- It empowers project managers to understand whether a project is ahead or behind schedule.
- It helps them to gauge whether a project is over or under budget. In other words, it can help monitor costs at every stage of the project.
- It helps to monitor the available resources for a project so that you can assign assets effectively and optimally.
- It enables managers to stay in control of their projects by ensuring timely project delivery, which ultimately positively impacts the bottom line.
- It helps project team members to work in an organized fashion so that the work is completed efficiently on time. This leads to greater employee work satisfaction with the team morale and motivation always high.?
- It helps to manage your internal and external stakeholder's expectations as managers can use the various insights and figures that they get (when calculating the schedule variance) to keep everyone informed and on the same page. It also allows for a more personalized, data-informed, and contextual style of course correction in case the project is getting delayed.
The learning: Schedule variance provides project managers with an accurate picture of the project's progress in real-time.?
Moving on, let's look at some of the best practices to consider when preparing to calculate schedule variance.
How to Ace Schedule Variance Calculations: Top-5 Tips
- Leverage powerful software: Manually crunching the project numbers can become a tedious task. This is why you need project management software that allows you to perform multiple calculations every day as the project requirements change.
- Cross-check your calculations, always: You might love manual calculations, but it always helps to cross-check your calculations using a calculator to avoid small errors and mistakes.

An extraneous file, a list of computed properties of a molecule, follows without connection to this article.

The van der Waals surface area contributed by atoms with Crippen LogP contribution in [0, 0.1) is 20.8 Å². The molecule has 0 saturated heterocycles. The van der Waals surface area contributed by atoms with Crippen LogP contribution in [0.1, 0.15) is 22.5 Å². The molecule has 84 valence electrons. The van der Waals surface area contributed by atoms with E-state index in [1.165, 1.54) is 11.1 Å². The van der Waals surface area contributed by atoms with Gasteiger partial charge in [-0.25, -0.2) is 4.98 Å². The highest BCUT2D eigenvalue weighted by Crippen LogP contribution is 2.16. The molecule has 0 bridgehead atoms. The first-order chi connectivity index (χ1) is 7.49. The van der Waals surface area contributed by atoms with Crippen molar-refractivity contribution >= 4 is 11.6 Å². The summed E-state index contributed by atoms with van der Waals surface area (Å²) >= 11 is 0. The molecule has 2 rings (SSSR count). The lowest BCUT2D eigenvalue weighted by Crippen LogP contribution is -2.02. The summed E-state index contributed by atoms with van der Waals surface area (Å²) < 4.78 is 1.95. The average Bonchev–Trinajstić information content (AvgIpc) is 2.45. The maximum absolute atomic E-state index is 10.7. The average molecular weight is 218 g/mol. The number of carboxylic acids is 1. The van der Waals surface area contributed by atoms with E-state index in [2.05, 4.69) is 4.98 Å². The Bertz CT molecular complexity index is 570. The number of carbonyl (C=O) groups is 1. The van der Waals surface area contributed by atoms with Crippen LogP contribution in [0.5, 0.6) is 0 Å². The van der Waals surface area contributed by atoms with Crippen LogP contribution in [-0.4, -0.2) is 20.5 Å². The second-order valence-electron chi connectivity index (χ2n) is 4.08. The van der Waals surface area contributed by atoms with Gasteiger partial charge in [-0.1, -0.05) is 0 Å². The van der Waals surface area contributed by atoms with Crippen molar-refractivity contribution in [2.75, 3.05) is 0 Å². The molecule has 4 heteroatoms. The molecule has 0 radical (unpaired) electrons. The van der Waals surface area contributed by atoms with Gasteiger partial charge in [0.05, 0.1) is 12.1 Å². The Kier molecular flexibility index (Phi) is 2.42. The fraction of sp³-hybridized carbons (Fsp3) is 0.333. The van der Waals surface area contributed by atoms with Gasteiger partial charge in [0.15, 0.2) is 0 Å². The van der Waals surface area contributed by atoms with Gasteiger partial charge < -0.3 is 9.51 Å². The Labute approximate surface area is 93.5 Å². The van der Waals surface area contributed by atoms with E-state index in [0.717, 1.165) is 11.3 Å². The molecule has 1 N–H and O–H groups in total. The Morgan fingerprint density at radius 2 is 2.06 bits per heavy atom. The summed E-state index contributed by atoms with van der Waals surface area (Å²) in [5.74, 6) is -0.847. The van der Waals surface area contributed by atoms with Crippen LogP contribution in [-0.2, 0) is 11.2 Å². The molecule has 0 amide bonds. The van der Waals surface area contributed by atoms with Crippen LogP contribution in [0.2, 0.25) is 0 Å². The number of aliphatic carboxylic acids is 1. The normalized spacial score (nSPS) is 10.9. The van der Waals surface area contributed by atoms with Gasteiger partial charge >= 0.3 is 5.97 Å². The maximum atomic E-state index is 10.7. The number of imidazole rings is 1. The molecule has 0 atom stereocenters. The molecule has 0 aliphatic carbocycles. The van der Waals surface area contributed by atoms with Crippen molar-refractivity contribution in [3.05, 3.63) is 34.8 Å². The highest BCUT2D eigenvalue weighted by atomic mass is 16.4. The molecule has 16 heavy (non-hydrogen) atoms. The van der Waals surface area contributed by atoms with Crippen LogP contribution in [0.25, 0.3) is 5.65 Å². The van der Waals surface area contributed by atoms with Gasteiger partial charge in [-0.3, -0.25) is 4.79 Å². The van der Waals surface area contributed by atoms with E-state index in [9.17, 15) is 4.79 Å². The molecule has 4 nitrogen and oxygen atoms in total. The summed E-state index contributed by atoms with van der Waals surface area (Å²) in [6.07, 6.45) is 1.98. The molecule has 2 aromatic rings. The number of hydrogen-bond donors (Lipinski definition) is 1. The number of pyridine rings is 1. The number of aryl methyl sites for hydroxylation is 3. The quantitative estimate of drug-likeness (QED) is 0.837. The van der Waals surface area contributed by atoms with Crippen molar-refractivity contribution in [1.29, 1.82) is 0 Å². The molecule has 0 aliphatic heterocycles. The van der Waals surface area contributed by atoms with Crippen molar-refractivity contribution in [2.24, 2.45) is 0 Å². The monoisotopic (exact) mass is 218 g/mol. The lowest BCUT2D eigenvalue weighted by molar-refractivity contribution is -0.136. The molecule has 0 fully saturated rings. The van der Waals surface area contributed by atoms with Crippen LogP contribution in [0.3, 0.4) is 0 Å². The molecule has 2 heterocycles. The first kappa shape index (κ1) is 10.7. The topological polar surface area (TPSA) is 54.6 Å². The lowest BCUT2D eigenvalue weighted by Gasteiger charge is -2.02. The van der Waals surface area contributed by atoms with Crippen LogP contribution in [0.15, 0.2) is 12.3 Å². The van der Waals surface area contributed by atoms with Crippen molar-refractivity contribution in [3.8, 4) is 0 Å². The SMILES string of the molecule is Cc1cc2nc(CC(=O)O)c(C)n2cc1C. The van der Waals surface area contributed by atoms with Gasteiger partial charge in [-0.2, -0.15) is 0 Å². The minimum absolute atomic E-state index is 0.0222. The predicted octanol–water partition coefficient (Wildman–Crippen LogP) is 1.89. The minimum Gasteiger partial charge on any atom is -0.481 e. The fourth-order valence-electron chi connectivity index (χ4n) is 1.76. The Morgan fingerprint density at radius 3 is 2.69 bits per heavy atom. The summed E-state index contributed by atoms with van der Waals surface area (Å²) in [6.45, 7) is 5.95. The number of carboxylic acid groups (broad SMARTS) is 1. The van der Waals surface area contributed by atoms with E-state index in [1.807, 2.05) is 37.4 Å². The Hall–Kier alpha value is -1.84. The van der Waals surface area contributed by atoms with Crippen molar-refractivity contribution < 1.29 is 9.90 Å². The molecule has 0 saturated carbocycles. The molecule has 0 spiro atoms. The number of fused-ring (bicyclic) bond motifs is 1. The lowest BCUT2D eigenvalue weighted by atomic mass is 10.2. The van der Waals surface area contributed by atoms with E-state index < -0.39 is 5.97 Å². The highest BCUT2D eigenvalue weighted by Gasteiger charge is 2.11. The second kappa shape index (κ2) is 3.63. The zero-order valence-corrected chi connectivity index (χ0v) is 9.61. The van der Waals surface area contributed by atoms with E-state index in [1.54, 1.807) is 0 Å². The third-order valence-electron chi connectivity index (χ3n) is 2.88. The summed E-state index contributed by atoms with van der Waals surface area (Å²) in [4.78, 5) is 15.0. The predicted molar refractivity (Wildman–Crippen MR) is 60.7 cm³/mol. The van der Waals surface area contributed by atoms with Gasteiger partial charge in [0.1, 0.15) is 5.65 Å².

- Come back to the schedule variance at multiple project stages: Everyone understands that projects are dynamic. So, as a rule of thumb, it helps to make (and get) constant updates in real-time. This strategy is especially useful if you wish to understand whether your project is on track or not if the previous calculation demonstrated that you were behind schedule.
- Don't ignore quality assurance when using schedule variance: Your project may be ahead of schedule, but ensuring top-notch quality is equally important. It is not just about completing projects on time; it is about delivering 'great' projects on time and within the budget.
- Leverage a Gantt chart to monitor your project timeline: Every seasoned project manager understands the central role Gantt charts play in identifying scheduling clashes and ensuring that the key project milestones are met on time. This is why when you're monitoring the project timeline, you should use a Gantt chart in accordance with the schedule variance calculations.
When it comes to effective and accurate project planning, schedule variance is a must. In other words, schedule variance is really the cornerstone of effective project management. Using reliable data, project managers can stay ahead of their project deliverables and address any roadblocks proactively. Within minutes and without much effort, you can get a glimpse of the project's status and use the 'saved' time to focus on other pressing priorities.